Our current design sprints look to improve how we add language to our text classification system.
Translations, l33t speak and other nuances make it impossible for the machine to do it all. Human verification ensures a high level of accuracy, although it’s often a slow and arduous process.
A small (but significant) starting point is looking at groupings of words for inaccuracy. For example, we can take a set of translations from a new language and compare them to an established language. We let the machine make some assumptions, i.e. most of the words we can assume are “correct” and have humans vet those assumptions.
What’s an appropriate UI for verifying a list of words? Where is the balance between speed and accuracy?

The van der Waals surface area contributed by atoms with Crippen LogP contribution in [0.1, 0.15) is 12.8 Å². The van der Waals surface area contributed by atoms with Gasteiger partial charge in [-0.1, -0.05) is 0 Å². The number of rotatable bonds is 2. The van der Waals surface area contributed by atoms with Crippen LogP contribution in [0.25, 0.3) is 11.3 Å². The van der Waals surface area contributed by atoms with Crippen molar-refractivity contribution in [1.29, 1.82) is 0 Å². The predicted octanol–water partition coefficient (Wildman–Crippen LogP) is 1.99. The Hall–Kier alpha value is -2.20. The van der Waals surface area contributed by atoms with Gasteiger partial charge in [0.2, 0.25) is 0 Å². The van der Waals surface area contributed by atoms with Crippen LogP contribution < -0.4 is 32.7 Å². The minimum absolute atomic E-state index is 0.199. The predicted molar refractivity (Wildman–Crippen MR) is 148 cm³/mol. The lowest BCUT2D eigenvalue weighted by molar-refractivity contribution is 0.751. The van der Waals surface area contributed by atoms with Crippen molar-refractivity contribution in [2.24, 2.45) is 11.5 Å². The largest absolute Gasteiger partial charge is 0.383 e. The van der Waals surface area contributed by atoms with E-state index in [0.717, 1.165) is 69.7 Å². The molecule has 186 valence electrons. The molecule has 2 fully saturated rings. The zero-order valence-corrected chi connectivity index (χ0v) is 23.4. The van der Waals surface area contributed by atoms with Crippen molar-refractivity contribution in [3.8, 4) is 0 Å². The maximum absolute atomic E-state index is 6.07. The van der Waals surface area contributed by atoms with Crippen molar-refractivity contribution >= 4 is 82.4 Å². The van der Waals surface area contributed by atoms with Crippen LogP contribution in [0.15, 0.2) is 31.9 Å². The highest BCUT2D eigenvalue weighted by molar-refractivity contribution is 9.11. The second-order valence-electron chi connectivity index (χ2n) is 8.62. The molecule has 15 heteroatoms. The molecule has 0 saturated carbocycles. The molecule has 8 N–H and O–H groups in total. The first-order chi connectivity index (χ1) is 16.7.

Using a set of words for colours in Spanish, translated through Google Translate, we prototyped our ideas. After some talking and sketching, we had some good insights and the ability to make some early decisions.
A/B Testing Layouts
After some initial HTML wireframes, we landed on two different layouts. We wanted to see which one was optimal for speed and accuracy. Speed being how many words a person can “verify” per second. Accuracy being how many words they verified correctly.
Setting the complications of language aside, here’s what we learned about our first interface ideas. Although, the patterns of commonly missed words prompted some great new ideas.
Test Users: internal staff and posting links on Designer News, Dribbble and Hacker News.
FREE CODE: Dig through the repo.
What should we do next? Or different?
Any feedback or suggestions that would help us is much appreciated.